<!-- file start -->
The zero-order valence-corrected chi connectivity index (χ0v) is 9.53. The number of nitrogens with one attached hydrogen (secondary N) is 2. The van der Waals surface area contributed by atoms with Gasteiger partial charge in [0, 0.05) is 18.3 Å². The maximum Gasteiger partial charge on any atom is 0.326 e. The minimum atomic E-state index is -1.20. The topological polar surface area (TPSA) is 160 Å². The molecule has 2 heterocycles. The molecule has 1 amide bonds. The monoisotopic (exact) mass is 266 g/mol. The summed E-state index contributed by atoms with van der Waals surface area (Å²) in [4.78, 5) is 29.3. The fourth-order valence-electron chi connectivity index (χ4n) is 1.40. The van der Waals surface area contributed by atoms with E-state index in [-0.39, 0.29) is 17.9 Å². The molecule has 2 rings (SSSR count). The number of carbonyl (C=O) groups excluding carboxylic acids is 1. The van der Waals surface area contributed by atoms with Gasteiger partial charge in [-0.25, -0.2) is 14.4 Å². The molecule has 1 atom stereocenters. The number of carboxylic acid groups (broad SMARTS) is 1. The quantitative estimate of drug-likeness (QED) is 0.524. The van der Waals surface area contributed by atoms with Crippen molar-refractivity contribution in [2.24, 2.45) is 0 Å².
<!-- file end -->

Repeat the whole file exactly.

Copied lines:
The zero-order valence-corrected chi connectivity index (χ0v) is 9.53. The number of nitrogens with one attached hydrogen (secondary N) is 2. The van der Waals surface area contributed by atoms with Gasteiger partial charge in [0, 0.05) is 18.3 Å². The maximum Gasteiger partial charge on any atom is 0.326 e. The minimum atomic E-state index is -1.20. The topological polar surface area (TPSA) is 160 Å². The molecule has 2 heterocycles. The molecule has 1 amide bonds. The monoisotopic (exact) mass is 266 g/mol. The summed E-state index contributed by atoms with van der Waals surface area (Å²) in [4.78, 5) is 29.3. The fourth-order valence-electron chi connectivity index (χ4n) is 1.40. The van der Waals surface area contributed by atoms with E-state index in [-0.39, 0.29) is 17.9 Å². The molecule has 2 rings (SSSR count). The number of carbonyl (C=O) groups excluding carboxylic acids is 1. The van der Waals surface area contributed by atoms with Gasteiger partial charge in [-0.25, -0.2) is 14.4 Å². The molecule has 1 atom stereocenters. The number of carboxylic acid groups (broad SMARTS) is 1. The quantitative estimate of drug-likeness (QED) is 0.524. The van der Waals surface area contributed by atoms with Crippen molar-refractivity contribution in [2.24, 2.45) is 0 Å².